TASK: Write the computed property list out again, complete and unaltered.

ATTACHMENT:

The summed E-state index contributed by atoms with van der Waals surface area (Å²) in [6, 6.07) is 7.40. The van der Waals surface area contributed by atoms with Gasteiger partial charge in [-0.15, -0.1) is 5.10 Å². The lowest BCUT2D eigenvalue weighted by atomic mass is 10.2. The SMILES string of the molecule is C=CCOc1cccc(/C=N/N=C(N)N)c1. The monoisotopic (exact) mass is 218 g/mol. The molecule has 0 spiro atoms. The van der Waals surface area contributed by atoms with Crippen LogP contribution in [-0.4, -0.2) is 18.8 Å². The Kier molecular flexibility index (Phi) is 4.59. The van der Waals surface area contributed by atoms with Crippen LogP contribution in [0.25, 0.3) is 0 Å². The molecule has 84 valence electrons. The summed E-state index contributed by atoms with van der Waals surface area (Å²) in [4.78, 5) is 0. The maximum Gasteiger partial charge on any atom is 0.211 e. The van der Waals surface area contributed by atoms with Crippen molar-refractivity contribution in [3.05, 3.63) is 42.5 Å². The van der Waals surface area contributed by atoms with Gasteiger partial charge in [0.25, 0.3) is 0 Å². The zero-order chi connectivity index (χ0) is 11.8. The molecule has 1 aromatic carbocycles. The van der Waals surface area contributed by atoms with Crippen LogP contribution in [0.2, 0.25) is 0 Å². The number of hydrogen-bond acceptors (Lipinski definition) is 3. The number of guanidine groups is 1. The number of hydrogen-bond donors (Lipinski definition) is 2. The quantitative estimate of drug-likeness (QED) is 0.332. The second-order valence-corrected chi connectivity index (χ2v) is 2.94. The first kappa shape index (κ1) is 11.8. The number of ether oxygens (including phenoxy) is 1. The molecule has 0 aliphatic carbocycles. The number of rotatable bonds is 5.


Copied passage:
The summed E-state index contributed by atoms with van der Waals surface area (Å²) in [6, 6.07) is 7.40. The van der Waals surface area contributed by atoms with Gasteiger partial charge in [-0.15, -0.1) is 5.10 Å². The lowest BCUT2D eigenvalue weighted by atomic mass is 10.2. The SMILES string of the molecule is C=CCOc1cccc(/C=N/N=C(N)N)c1. The monoisotopic (exact) mass is 218 g/mol. The molecule has 0 spiro atoms. The van der Waals surface area contributed by atoms with Crippen LogP contribution in [-0.4, -0.2) is 18.8 Å². The Kier molecular flexibility index (Phi) is 4.59. The van der Waals surface area contributed by atoms with Crippen LogP contribution in [0.25, 0.3) is 0 Å². The molecule has 84 valence electrons. The summed E-state index contributed by atoms with van der Waals surface area (Å²) in [4.78, 5) is 0. The maximum Gasteiger partial charge on any atom is 0.211 e. The van der Waals surface area contributed by atoms with Crippen molar-refractivity contribution in [3.05, 3.63) is 42.5 Å². The van der Waals surface area contributed by atoms with Gasteiger partial charge in [0.25, 0.3) is 0 Å². The zero-order chi connectivity index (χ0) is 11.8. The molecule has 1 aromatic carbocycles. The van der Waals surface area contributed by atoms with Crippen LogP contribution in [0.2, 0.25) is 0 Å². The number of hydrogen-bond acceptors (Lipinski definition) is 3. The number of guanidine groups is 1. The number of hydrogen-bond donors (Lipinski definition) is 2. The quantitative estimate of drug-likeness (QED) is 0.332. The second-order valence-corrected chi connectivity index (χ2v) is 2.94. The first kappa shape index (κ1) is 11.8. The number of ether oxygens (including phenoxy) is 1. The molecule has 0 aliphatic carbocycles. The number of rotatable bonds is 5.